Pope Pius XI, in a speech on September 29, 1935 at the new observatory at Castelgandolfo gave it a motto – Deum Creatorum Venite Adoremus (Come let us adore God the Creator) – and said he rejoiced in being present at “the inauguration of this new, and might we say, improved ‘Specola Vaticana’ in this our residence at Castelgandolfo.” He also said: “It is quite well known that the Supreme Roman Pontiffs have for many centuries needed astronomy and have called on it to help in the placement of holy temples and especially in the calculation of the date of Easter.”

Pope Leo XIII is actually credited with “re-founding” the Vatican Specola over four decades earlier. In July 1890 he approved the Directives for the Specola Vaticana and, on March 14, 1891, promulgated the Motu proprio Ut mysticam (As a mystery), writing that he wished to refute those who charged the Church with being “obscurantist and closed to scientific progress.” Leo XIII said he intended to reinstitute the Specola so that “everyone might see clearly that the Church and her pastors are not opposed to true and solid science, whether divine or human, but that they embrace it, encourage it, and promote it with the fullest possible dedication. …  And we desire that the Specola be considered at the same level as the other Pontifical Institutes founded to promote the sciences.”

Successive Roman Pontiffs have always supported the Vatican Observatory and its directors, who have always been priests-scientists and, for over 100 years, Jesuits. In fact, given the importance of their work, 35 lunar craters bear the names of Jesuits astronomers. The current director is American Brother Guy Consolmagno, a native of Detroit who spends part of each year at the Castelgandolfo headquarters, part of the year teaching astrophysics and doing research in Tucson and some time each year traveling and lecturing. He was named to this post by Pope Francis in 2015.

Popes, and in a special way John Paul II, have not only supported the Specola but have written and spoken extensively, on the science-faith dialogue.

In an October 31, 1992 address to the Pontifical Academy of Sciences, Pope John Paul called the case of Galileo Galilei, condemned in the 17th century for his heliocentric theory, a “case of tragic mutual incomprehension which now belongs to the past.” The Pope was addressing the academy on a report given by Cardinal Paul Poupard on the results of 11 years of work by a special commission established by John Paul in July 1981 to study and definitively resolve the Galileo case. The year 1992 marked the 350th anniversary of Galileo’s death.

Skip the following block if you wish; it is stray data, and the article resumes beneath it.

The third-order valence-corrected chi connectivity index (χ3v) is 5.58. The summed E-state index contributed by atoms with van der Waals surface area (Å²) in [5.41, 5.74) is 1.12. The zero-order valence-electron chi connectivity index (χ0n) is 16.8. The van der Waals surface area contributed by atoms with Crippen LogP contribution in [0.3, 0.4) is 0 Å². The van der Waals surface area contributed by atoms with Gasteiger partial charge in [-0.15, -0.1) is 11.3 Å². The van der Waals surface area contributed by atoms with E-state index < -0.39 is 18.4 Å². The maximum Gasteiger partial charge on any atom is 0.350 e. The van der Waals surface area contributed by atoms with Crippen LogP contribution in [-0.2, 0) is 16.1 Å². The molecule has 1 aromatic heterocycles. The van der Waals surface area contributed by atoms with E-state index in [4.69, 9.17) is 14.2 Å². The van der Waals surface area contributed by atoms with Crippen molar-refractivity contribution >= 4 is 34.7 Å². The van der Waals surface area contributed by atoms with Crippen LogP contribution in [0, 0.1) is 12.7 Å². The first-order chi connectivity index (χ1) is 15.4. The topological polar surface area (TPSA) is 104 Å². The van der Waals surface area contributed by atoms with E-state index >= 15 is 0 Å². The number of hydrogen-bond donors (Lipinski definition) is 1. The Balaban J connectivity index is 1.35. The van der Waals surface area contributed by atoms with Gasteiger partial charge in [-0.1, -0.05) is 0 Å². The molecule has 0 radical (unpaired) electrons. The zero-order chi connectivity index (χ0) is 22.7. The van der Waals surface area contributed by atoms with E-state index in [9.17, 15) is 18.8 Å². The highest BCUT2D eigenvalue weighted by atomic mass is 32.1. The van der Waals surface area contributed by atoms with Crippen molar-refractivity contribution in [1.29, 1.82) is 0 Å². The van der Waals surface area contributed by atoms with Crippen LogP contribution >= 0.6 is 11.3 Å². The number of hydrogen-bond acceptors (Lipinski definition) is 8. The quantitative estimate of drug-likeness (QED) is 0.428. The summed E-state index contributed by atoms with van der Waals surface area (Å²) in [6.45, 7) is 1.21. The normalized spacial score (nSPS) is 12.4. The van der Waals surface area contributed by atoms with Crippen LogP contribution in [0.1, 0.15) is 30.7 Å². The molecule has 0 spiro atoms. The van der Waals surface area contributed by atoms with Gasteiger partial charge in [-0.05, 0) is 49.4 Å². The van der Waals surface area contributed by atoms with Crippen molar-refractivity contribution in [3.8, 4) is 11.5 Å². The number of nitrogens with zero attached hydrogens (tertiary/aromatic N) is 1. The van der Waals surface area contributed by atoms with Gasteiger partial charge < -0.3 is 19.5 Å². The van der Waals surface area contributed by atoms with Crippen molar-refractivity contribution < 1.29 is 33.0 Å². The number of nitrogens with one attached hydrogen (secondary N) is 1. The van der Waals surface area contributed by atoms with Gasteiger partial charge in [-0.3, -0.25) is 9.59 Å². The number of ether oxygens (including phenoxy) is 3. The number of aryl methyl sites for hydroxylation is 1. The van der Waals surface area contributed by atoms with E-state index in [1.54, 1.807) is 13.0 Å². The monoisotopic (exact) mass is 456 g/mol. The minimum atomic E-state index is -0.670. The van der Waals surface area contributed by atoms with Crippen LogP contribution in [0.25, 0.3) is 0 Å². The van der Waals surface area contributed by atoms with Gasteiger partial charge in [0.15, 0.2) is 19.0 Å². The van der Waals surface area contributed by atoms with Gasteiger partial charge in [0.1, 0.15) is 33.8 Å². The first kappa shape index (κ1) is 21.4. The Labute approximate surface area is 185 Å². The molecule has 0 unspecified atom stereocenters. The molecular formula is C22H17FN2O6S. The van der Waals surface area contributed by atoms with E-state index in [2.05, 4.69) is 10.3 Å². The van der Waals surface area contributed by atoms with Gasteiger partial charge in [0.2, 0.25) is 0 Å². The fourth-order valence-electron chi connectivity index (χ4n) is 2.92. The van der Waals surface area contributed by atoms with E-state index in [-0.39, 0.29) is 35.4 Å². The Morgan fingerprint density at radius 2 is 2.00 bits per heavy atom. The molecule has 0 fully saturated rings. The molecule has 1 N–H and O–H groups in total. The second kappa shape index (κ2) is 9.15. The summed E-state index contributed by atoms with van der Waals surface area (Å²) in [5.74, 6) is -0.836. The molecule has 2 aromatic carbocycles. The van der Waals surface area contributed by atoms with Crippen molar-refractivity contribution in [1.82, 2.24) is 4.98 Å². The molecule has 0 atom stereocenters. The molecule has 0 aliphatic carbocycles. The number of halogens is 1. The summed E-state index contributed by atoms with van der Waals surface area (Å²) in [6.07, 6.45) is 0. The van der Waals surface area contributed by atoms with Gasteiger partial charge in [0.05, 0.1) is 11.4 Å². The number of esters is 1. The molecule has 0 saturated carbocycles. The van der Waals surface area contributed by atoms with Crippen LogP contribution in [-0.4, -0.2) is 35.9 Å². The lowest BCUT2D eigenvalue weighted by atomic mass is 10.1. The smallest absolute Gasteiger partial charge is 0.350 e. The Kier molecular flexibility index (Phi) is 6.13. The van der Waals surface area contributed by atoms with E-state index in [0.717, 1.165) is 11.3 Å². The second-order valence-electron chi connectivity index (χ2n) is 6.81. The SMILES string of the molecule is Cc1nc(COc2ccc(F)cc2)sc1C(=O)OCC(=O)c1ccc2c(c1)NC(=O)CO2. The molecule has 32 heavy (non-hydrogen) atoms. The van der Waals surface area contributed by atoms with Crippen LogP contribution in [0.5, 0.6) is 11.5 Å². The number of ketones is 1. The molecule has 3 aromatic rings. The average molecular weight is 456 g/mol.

Saying the Galileo case was “shelved,” John Paul II added: “The underlying problems of this case concern both the nature of science and the message of faith.” In Galileo’s time, he declared, “the majority of theologians did not recognize the distinction between Sacred Scripture and its interpretation and this led them to transpose into the realm of the doctrine of the faith a question which in fact pertained to scientific investigation.”

Though the main body of astronomical observations and research is done today in Arizona, the Apostolic Palace at Castelgandolfo remains the headquarters of the Vatican Observatory.

Before it moved to a new site in the papal gardens in 2009, the observatory staff worked out of the top floors of the Apostolic Palace – right above the private rooms of the papal residence. In 2003, the final days of the 2003 astronomy summer school sessions in the Apostolic Palace coincided with the first days of Pope John Paul’s vacation at Castelgandolfo.  Never had such a group been at the papal residence while the Holy Father was also there, and the 26 students in attendance expressed “awe” at the thought of “studying in the Pope’s home.” Fr. George Coyne, the then director of the Specola, called this a “first.”

In 2009 the Specola moved from the summer papal palace to new headquarters in the papal Gardens at Castelgandfolo. A former convent, the building was specifically remodeled with the needs of the Specola in mind, and space is divided into three areas: 1. The ground floor is public area and workspace: offices, libraries, labs and a small museum of historic scientific equipment and a valuable meteorite collection, 2. Area used primarily by the Vatican Observatory Summer Schools, and 3. Upstairs is the living area for the Jesuit astronomers, including the community chapel.

Among precious objects in the museum is a valuable mineral collection that includes pieces going back 4.5 billion years, a piece of moon rock brought back to Earth in 1972 by the Apollo XVII mission, and fragments of meteorites from Mars.